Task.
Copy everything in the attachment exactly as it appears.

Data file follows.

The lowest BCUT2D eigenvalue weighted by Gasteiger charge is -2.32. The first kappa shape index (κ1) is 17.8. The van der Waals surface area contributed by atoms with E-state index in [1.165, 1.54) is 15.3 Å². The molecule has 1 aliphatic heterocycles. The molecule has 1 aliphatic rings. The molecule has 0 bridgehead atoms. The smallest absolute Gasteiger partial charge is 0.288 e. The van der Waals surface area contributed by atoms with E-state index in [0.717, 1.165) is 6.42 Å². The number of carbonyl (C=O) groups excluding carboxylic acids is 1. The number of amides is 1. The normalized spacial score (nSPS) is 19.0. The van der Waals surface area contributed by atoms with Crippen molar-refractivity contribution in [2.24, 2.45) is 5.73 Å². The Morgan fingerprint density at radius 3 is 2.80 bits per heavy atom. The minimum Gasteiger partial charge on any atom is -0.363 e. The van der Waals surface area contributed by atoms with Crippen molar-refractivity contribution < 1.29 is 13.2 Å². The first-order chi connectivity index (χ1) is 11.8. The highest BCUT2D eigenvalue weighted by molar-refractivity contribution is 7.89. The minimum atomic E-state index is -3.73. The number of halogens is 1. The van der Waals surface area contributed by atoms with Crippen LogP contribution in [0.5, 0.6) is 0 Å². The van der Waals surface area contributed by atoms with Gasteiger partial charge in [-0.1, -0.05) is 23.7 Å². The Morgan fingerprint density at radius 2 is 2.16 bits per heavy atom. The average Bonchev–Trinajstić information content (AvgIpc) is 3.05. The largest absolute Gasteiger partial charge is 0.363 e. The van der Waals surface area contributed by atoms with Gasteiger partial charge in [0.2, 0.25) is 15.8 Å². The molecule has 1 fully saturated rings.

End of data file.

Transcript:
The lowest BCUT2D eigenvalue weighted by Gasteiger charge is -2.32. The first kappa shape index (κ1) is 17.8. The van der Waals surface area contributed by atoms with E-state index in [1.165, 1.54) is 15.3 Å². The molecule has 1 aliphatic heterocycles. The molecule has 1 aliphatic rings. The molecule has 0 bridgehead atoms. The smallest absolute Gasteiger partial charge is 0.288 e. The van der Waals surface area contributed by atoms with E-state index in [0.717, 1.165) is 6.42 Å². The number of carbonyl (C=O) groups excluding carboxylic acids is 1. The number of amides is 1. The normalized spacial score (nSPS) is 19.0. The van der Waals surface area contributed by atoms with Crippen molar-refractivity contribution in [2.24, 2.45) is 5.73 Å². The Morgan fingerprint density at radius 3 is 2.80 bits per heavy atom. The minimum Gasteiger partial charge on any atom is -0.363 e. The van der Waals surface area contributed by atoms with Crippen molar-refractivity contribution < 1.29 is 13.2 Å². The first-order chi connectivity index (χ1) is 11.8. The highest BCUT2D eigenvalue weighted by molar-refractivity contribution is 7.89. The minimum atomic E-state index is -3.73. The number of halogens is 1. The van der Waals surface area contributed by atoms with Crippen LogP contribution in [0.5, 0.6) is 0 Å². The van der Waals surface area contributed by atoms with Gasteiger partial charge in [-0.1, -0.05) is 23.7 Å². The Morgan fingerprint density at radius 2 is 2.16 bits per heavy atom. The average Bonchev–Trinajstić information content (AvgIpc) is 3.05. The largest absolute Gasteiger partial charge is 0.363 e. The van der Waals surface area contributed by atoms with Gasteiger partial charge in [0.2, 0.25) is 15.8 Å². The molecule has 1 fully saturated rings.